The Parliament and the army – the legal bases for military organization in 1848–1849
Even though the April laws, which paved the way for a bourgeois transition in Hungary, did not contain specifically military laws, the legal bases for a new type of army to defend the revolution were established. Declared rebellious (and its commanders were even accused of high treason during the military tribunal trials) by the imperial leadership, the army fighting the war of independence had a strong legal basis thanks to the lawmaking activity of the Hungarian parliament. This fact became an extremely important factor in the success of military organization as, by emphasizing legality, the Hungarian government could efficiently use the administration it inherited to put its resolutions into effect. This is how it became possible to utilize the expertise and experiences of even those officials who did not sympathize with the cause of the revolution. The paper describes this process, outlining the background to the decisions, with a focus on the pressure to adjust to the rapidly changing circumstances and on the maintenance of the possibility of a compromise by Hungarian politics. It will distinguish three levels in this process. First, the laws which had already existed before or were sanctioned on 11 April 1848, the overwhelming majority of which only touched upon military matters. But it was by explaining the articles of these, by considerably extending their interpretation and by occasionally utilizing legal loopholes that the government ensured the effective fulfillment of national defense tasks. Second, the bill legally accepted by the parliament but not sanctioned due to the unfavorable turn of external circumstances, yet with reference to the extraordinary situation put into effect by the government, with the support of the parliament and without the ruler’s sanction. Third, those resolutions of the parliament, which authorized the government to introduce regulations and had them executed. The significance of these grew especially when the chances for a compromise had already faded. According to the paper, all the three components of the national defense army (the inherited regular troops, the volunteers and the rank and file majority), which was becoming a mass army while fulfilling the requirements of regularity, became part of the revolutionary army in a legally regulated way.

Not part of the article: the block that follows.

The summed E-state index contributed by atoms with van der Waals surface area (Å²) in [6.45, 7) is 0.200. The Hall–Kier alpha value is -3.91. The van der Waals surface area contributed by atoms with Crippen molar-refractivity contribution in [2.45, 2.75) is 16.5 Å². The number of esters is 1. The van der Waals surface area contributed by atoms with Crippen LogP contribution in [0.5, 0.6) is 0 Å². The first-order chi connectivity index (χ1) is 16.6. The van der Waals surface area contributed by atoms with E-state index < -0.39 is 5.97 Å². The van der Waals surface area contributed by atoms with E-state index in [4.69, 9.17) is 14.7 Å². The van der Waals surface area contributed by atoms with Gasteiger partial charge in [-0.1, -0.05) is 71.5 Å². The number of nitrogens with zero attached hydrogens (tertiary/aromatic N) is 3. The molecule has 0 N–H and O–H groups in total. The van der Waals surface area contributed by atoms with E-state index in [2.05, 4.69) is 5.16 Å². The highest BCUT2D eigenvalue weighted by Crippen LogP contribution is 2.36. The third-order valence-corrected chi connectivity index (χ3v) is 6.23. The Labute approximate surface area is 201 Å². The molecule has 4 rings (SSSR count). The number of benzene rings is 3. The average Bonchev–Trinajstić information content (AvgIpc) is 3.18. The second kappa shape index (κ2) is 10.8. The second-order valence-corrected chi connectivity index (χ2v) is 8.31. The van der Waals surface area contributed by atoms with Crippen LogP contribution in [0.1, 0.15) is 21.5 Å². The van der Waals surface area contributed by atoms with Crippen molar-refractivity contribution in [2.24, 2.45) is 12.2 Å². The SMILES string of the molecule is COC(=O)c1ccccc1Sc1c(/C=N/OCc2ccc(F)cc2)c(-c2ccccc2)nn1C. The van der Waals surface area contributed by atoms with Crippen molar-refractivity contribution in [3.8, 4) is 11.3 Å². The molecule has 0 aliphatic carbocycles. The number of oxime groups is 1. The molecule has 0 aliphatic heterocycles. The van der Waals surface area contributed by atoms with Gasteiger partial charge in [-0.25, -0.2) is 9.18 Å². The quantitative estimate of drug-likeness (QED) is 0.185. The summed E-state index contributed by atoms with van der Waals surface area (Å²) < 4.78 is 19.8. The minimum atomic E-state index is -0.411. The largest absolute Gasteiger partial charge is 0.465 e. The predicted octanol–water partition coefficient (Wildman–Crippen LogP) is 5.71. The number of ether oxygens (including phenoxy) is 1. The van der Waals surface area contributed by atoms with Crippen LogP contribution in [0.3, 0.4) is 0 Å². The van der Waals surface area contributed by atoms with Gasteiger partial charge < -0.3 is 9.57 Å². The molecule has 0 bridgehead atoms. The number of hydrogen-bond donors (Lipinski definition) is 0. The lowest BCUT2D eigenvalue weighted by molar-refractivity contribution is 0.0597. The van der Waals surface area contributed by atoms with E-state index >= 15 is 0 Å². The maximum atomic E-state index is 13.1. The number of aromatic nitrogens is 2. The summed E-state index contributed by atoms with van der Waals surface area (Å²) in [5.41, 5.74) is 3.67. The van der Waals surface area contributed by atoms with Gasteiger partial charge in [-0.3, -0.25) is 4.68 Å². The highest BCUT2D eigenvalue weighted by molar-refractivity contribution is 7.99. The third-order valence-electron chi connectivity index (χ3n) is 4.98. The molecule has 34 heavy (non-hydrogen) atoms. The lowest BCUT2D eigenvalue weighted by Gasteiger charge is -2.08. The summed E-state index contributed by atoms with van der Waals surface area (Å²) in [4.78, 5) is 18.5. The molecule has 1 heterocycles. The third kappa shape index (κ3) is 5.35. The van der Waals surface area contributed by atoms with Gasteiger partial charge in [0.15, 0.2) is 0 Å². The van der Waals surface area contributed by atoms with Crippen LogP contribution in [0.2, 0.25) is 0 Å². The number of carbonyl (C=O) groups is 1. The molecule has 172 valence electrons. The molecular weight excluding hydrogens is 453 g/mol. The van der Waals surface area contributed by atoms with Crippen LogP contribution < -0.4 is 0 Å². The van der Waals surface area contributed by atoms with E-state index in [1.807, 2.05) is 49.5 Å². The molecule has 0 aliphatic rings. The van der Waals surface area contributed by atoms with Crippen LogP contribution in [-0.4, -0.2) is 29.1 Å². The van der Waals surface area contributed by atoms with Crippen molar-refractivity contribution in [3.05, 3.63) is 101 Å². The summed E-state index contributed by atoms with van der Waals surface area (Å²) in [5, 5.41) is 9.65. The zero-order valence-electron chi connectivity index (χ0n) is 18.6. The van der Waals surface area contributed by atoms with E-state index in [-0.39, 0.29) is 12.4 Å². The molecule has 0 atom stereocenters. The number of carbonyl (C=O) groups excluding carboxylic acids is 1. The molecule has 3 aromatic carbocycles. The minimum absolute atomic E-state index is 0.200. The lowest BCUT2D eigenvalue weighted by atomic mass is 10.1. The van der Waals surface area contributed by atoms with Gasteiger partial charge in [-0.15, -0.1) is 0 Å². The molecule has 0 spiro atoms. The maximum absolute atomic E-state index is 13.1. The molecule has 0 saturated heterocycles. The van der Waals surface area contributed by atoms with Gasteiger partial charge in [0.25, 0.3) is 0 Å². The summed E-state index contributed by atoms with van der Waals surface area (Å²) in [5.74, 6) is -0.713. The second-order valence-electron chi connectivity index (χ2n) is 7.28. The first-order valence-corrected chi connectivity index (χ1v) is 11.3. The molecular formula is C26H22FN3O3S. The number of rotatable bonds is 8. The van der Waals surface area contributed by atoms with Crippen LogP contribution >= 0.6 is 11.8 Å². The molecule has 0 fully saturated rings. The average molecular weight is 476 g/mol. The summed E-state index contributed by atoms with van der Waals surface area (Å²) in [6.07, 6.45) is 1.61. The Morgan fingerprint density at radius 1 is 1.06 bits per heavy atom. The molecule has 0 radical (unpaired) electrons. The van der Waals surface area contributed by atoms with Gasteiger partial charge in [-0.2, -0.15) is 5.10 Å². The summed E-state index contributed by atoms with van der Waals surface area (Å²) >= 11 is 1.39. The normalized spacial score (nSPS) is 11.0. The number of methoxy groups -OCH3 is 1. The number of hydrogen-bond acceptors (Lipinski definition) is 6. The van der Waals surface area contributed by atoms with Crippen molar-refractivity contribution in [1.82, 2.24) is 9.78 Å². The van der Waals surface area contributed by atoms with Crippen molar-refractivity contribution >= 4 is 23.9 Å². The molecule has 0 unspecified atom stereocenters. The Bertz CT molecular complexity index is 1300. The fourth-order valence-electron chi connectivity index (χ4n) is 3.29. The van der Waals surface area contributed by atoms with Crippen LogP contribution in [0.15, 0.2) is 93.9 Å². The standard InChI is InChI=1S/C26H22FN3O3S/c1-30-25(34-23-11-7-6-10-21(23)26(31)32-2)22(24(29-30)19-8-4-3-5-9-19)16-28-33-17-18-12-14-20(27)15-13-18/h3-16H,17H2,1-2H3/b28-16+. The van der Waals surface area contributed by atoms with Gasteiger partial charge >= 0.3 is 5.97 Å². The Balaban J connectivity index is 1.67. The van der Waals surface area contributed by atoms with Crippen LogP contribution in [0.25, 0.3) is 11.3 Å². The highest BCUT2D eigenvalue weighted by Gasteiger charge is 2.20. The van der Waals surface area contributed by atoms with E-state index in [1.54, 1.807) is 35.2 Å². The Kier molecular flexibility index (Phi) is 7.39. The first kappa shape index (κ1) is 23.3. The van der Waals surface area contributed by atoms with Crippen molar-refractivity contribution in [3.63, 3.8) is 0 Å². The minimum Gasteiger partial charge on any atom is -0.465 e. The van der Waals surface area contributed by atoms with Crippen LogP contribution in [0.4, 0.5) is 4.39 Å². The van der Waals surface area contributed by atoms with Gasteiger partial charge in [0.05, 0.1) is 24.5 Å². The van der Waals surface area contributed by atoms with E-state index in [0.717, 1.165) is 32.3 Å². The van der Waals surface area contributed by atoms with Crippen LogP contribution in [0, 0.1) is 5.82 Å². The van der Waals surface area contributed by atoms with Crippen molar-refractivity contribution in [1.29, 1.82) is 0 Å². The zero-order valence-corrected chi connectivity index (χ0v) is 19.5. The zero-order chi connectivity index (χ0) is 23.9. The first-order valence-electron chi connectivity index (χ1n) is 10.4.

The first parliamentary representatives and the beginnings of representation in Hungary
The paper seeks to answer the question: to what extent can the election year of 1865 can be regarded as a turning point in the history of Hungarian parliamentarism? How did the national representative assemblies of 1848–1849 and 1861 relate to the parliaments of the dual monarchy? So the main subject of the paper is continuity, which it attempts to examine from several viewpoints. The first part focuses on the effects of the 1848 suffrage reforms. Mainly because both Hungarian and foreign literature on parliamentarism interpret these as a turning point, and there is a notably great interest in the impact the reforms had on the composition of the political elite. The relevant literature usually considers the suffrage reforms a starting point for its examination when it looks at the continuity and discontinuity between these periods. The second major element of the work comprise an analysis of the representatives of the parliaments of 1848–1849 and 1861. In this part, the author primarily wants to highlight the percentage of those persons elected in the given cycles who had also participated in the feudal diets or in the first assembly of representatives. Accordingly, it describes the involvement of representatives, who had participated in both parliaments, in the parliament of the dual monarchy. The third part of the work will examine continuity from the viewpoint of sources dating from the period of the parliamentary session of 1861. Using complaints related to the parliamentary election, it tries to analyze how contemporaries looked at the 1848 antecedents.
Voters, voter turnout and voter behavior in Székely Land during the dual monarchy